In the city of Madaba, Hazem Al Fouqaha explained that many Muslims in the town were going to stand guard in front of local churches to protect the Christians.
Hala Saadi, a resident of the nation’s capital of Amman, told the Times that it is “sad to see such security measures taken out of necessity” in her home country.
“We are always proud to say Jordan is made up of harmonious pieces of mosaics,” Saadi said. “We live in a small country and we know everyone here.”
Jordan, which is part of the United States-led coalition to defeat IS, has beefed up its border patrol in recent months out of growing fear of attacks by the jihadi death cult.
“We reinforced our borders especially in the northern part and eastern part,” the commander of Jordan’s border forces Brig. Gen. Sami Kafawin told CNN in February. “We (are) reinforced by manpower, equipment (and) the whole weapons system. We need to make a balance between the security and the fighting, if it happens.”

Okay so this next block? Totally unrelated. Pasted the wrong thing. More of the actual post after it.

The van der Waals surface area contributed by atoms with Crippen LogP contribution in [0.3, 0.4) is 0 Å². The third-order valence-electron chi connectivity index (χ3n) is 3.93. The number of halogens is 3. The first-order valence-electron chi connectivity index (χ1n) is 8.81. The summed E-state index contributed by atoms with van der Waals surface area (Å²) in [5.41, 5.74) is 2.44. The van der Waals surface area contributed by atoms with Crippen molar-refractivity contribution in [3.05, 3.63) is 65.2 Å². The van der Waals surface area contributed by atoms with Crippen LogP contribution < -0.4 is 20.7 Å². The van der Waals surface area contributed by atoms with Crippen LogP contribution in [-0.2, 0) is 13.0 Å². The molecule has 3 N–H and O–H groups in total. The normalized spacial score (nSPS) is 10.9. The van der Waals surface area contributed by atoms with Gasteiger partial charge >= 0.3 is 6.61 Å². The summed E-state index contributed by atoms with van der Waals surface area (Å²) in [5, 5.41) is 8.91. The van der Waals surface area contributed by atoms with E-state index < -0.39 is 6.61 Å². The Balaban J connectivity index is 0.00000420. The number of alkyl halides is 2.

IS claimed responsibility for an attack on the Jordanian border with Syria last June that killed seven Jordanian members of the border security force.
Additionally, IS barbarians released sickening footage in early 2015 showing a captured Jordanian pilot being burned alive inside of a cage.
Jordanian Muslims aren’t the only Muslims who’ve put their lives on the line to protect or save their Christian neighbors. According to BeliefNet, three Muslim female police officers died while trying to save the lives of Christians who were attacked in the Palm Sunday church bombings in Egypt.
“I say to our Coptic Christian brothers and sisters: Do not be sad. Muslims and Christians are one. It’s not about Muslim attacking Christians,” Islam Fathi, the nephew of General Nagwa El-Hagger, told Dream TV. “No. My aunt was a Muslim. She was a believer. … She was protecting Christians who were also praying in the church.”
In December 2015, Muslims in Kenya reportedly shielded Christians when the Somali terror group al-Shabaab raided a bus in the town of Mandera.
In another show of solidarity from October 2013, over 200 Muslims in Lahore, Pakistan, formed a human chain around Christians as they gathered for mass at St. Anthony’s Church two weeks after the twin bombing on a Peshawar church killed over 100 people.
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